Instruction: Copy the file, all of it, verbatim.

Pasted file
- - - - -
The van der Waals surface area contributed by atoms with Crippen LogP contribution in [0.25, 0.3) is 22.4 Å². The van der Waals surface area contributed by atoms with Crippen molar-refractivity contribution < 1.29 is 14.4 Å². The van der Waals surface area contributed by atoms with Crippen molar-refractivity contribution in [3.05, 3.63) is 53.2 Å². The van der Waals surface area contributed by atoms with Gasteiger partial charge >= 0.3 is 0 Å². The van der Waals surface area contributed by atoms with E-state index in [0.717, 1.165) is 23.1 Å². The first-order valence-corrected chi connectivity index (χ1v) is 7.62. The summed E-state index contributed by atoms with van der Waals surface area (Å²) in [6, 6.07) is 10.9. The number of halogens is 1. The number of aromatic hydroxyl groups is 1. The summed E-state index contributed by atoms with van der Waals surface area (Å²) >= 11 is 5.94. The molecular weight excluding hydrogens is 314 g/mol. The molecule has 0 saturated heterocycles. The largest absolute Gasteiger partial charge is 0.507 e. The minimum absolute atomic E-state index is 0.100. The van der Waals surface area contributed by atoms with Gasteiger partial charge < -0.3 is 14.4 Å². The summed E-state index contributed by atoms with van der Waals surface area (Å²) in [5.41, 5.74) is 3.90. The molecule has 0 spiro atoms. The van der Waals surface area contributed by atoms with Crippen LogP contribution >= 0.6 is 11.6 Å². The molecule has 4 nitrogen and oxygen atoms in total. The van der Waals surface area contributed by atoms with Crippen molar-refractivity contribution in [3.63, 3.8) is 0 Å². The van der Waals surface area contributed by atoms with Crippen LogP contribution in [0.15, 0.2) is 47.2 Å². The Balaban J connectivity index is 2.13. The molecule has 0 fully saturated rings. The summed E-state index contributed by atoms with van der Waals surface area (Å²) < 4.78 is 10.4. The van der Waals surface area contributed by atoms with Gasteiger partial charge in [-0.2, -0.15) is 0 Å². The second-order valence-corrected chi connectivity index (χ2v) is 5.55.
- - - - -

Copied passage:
The van der Waals surface area contributed by atoms with Crippen LogP contribution in [0.25, 0.3) is 22.4 Å². The van der Waals surface area contributed by atoms with Crippen molar-refractivity contribution < 1.29 is 14.4 Å². The van der Waals surface area contributed by atoms with Crippen molar-refractivity contribution in [3.05, 3.63) is 53.2 Å². The van der Waals surface area contributed by atoms with Gasteiger partial charge >= 0.3 is 0 Å². The van der Waals surface area contributed by atoms with E-state index in [0.717, 1.165) is 23.1 Å². The first-order valence-corrected chi connectivity index (χ1v) is 7.62. The summed E-state index contributed by atoms with van der Waals surface area (Å²) in [6, 6.07) is 10.9. The number of halogens is 1. The number of aromatic hydroxyl groups is 1. The summed E-state index contributed by atoms with van der Waals surface area (Å²) >= 11 is 5.94. The molecular weight excluding hydrogens is 314 g/mol. The molecule has 0 saturated heterocycles. The largest absolute Gasteiger partial charge is 0.507 e. The minimum absolute atomic E-state index is 0.100. The van der Waals surface area contributed by atoms with Gasteiger partial charge < -0.3 is 14.4 Å². The summed E-state index contributed by atoms with van der Waals surface area (Å²) in [5.41, 5.74) is 3.90. The molecule has 0 spiro atoms. The van der Waals surface area contributed by atoms with Crippen LogP contribution >= 0.6 is 11.6 Å². The molecule has 4 nitrogen and oxygen atoms in total. The van der Waals surface area contributed by atoms with Crippen molar-refractivity contribution in [3.63, 3.8) is 0 Å². The van der Waals surface area contributed by atoms with Crippen LogP contribution in [0.15, 0.2) is 47.2 Å². The Balaban J connectivity index is 2.13. The molecule has 0 fully saturated rings. The summed E-state index contributed by atoms with van der Waals surface area (Å²) < 4.78 is 10.4. The van der Waals surface area contributed by atoms with Gasteiger partial charge in [-0.2, -0.15) is 0 Å². The second-order valence-corrected chi connectivity index (χ2v) is 5.55.